It'll get better though. It has to.

December 21, 2007 11:44 +0000  |  Moving 3

I'm lying out on my bed watching National Treasure alone in my nifty new apartment. I'm freshly clean and enjoying the company of my usual technical toys as well as the killer view.

It's good to be home.

December 12, 2007 08:31 +0000  |  Moving Toronto Vancouver 3

It's hard to believe it sometimes, but I just realised it today. It's been 3months since I left Toronto. Not that I've had time to settle of course. Only one month here in Vancouver, and while I'm well on my way, I'm no where near "settled"... won't be for some time I think.

The Vancouver Public Library

Adjustments have been tough too. Sure it's still Canada but Vancouver is a very different place... at least for me. I've had to move back into the life I left, crowbar the new me into the old me's social circle. Some people still fit, others don't. And family... well we're always family, but it's taking them some time to get used to who I am now and not fixate on who I was when I left.

Living with the grandparents has been entertaining though. Aside from the fact that they're unapologetic racists, I've had pleasure of trying to explain to my grandfather that the reason his computer crashes with this program has performed an illegal action when he's looking at certain sites is not because they are trying to prevent it, but rather that his computer is running Windows 98 and is over 12years old.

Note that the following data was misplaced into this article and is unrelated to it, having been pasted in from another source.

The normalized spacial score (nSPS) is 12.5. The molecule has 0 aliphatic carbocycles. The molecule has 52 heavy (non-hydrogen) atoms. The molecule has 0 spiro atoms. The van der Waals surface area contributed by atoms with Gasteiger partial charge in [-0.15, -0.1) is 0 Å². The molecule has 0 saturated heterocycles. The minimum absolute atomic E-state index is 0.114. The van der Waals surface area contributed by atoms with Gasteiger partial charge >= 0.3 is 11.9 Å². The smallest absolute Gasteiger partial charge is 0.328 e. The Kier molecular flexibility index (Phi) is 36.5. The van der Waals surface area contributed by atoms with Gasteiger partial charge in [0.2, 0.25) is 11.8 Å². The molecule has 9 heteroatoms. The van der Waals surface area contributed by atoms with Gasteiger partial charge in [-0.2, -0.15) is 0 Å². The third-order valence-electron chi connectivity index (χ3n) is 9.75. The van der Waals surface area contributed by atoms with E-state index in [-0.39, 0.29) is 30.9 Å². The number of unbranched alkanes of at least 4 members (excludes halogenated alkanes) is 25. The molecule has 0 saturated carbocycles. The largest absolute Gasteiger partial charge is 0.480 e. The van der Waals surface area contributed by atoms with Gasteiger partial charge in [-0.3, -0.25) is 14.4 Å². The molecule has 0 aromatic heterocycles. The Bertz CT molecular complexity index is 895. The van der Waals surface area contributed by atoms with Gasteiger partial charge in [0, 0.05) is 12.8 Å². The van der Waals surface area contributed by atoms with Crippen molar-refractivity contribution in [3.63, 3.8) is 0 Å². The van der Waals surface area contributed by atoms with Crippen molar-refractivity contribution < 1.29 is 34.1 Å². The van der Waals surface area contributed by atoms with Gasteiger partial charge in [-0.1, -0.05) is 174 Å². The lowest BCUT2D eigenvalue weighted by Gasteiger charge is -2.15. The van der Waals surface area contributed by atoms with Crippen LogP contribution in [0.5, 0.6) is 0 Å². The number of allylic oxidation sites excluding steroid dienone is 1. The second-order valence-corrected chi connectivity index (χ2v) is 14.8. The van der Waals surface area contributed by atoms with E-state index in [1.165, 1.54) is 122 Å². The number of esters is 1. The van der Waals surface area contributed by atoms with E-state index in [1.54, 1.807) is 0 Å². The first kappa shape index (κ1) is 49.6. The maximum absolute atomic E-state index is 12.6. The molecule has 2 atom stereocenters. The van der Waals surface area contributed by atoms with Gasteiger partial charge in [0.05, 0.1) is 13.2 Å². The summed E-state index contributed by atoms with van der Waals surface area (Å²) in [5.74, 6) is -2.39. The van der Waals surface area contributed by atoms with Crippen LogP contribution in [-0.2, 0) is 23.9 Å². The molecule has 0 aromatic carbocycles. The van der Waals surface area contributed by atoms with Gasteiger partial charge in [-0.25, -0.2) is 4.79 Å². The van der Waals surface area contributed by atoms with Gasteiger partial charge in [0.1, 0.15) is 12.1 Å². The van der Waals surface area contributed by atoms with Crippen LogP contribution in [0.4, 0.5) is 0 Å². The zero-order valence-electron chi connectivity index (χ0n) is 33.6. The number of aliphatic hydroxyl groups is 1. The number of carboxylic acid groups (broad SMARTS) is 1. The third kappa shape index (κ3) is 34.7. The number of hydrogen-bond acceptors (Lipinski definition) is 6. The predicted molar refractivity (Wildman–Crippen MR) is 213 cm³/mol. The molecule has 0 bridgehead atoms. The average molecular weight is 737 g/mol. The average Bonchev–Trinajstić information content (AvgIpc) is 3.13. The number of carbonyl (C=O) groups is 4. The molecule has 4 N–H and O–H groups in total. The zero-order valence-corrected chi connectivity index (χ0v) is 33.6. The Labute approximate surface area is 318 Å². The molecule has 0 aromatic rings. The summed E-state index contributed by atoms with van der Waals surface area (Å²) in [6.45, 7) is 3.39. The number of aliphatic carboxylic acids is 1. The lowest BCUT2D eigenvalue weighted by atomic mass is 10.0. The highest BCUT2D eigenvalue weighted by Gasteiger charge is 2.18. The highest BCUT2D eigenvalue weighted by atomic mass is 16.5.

I've also been able to "come out" to my grandparents with regard to my religious leanings. Until now, they were the only members of the family who didn't know that I was pagan and strangely enough, I was able to have a quiet, civilised conversation with my grandmother about it. She's Orthodox Christian, therefore she's not big on evangelism, so it was easier than one might think.

My grandfather still thinks I'm crazy for not believing in his god though, but he likes talking to the Jehovah's Witnesses so I don't take him too seriously :-)

For the most part though, I'm glad to be back. It's hard to explain, but the feeling I get when I tell someone that I'm going to the Vancouver Public Library is pretty great. It's a hell of a thing to live in a city with so much beauty. Seriously, Toronto people: come visit, see what I'm raving about.